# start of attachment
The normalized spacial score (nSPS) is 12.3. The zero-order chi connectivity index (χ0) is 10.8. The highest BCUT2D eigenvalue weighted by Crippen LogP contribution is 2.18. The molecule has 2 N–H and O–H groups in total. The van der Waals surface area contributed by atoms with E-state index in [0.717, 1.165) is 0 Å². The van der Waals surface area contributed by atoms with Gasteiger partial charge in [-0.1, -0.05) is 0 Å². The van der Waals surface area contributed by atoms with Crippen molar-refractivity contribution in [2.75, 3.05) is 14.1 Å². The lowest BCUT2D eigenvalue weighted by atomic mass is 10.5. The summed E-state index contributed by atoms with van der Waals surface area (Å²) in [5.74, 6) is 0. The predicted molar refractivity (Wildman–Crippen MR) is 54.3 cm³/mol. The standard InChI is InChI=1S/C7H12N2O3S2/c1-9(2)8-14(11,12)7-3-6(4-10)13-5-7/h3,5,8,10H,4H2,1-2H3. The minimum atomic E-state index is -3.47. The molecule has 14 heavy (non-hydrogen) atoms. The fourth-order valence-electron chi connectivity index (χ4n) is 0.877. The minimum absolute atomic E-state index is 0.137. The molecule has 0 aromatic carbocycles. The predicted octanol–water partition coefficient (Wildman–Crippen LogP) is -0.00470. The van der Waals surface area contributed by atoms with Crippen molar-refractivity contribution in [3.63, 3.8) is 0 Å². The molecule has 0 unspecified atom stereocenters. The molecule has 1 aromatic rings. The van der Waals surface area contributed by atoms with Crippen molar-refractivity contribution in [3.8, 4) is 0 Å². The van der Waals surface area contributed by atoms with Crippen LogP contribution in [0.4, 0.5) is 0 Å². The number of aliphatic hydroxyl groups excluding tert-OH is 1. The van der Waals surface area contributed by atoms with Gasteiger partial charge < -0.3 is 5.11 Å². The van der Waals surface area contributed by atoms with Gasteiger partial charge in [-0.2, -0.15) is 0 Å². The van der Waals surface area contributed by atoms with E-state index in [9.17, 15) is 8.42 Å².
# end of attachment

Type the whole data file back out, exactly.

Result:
The normalized spacial score (nSPS) is 12.3. The zero-order chi connectivity index (χ0) is 10.8. The highest BCUT2D eigenvalue weighted by Crippen LogP contribution is 2.18. The molecule has 2 N–H and O–H groups in total. The van der Waals surface area contributed by atoms with E-state index in [0.717, 1.165) is 0 Å². The van der Waals surface area contributed by atoms with Gasteiger partial charge in [-0.1, -0.05) is 0 Å². The van der Waals surface area contributed by atoms with Crippen molar-refractivity contribution in [2.75, 3.05) is 14.1 Å². The lowest BCUT2D eigenvalue weighted by atomic mass is 10.5. The summed E-state index contributed by atoms with van der Waals surface area (Å²) in [5.74, 6) is 0. The predicted molar refractivity (Wildman–Crippen MR) is 54.3 cm³/mol. The standard InChI is InChI=1S/C7H12N2O3S2/c1-9(2)8-14(11,12)7-3-6(4-10)13-5-7/h3,5,8,10H,4H2,1-2H3. The minimum atomic E-state index is -3.47. The molecule has 14 heavy (non-hydrogen) atoms. The fourth-order valence-electron chi connectivity index (χ4n) is 0.877. The minimum absolute atomic E-state index is 0.137. The molecule has 0 aromatic carbocycles. The predicted octanol–water partition coefficient (Wildman–Crippen LogP) is -0.00470. The van der Waals surface area contributed by atoms with Crippen molar-refractivity contribution in [3.63, 3.8) is 0 Å². The molecule has 0 unspecified atom stereocenters. The molecule has 1 aromatic rings. The van der Waals surface area contributed by atoms with Crippen molar-refractivity contribution in [3.8, 4) is 0 Å². The van der Waals surface area contributed by atoms with Crippen LogP contribution in [0.4, 0.5) is 0 Å². The number of aliphatic hydroxyl groups excluding tert-OH is 1. The van der Waals surface area contributed by atoms with Gasteiger partial charge < -0.3 is 5.11 Å². The van der Waals surface area contributed by atoms with Gasteiger partial charge in [-0.2, -0.15) is 0 Å². The van der Waals surface area contributed by atoms with E-state index in [9.17, 15) is 8.42 Å².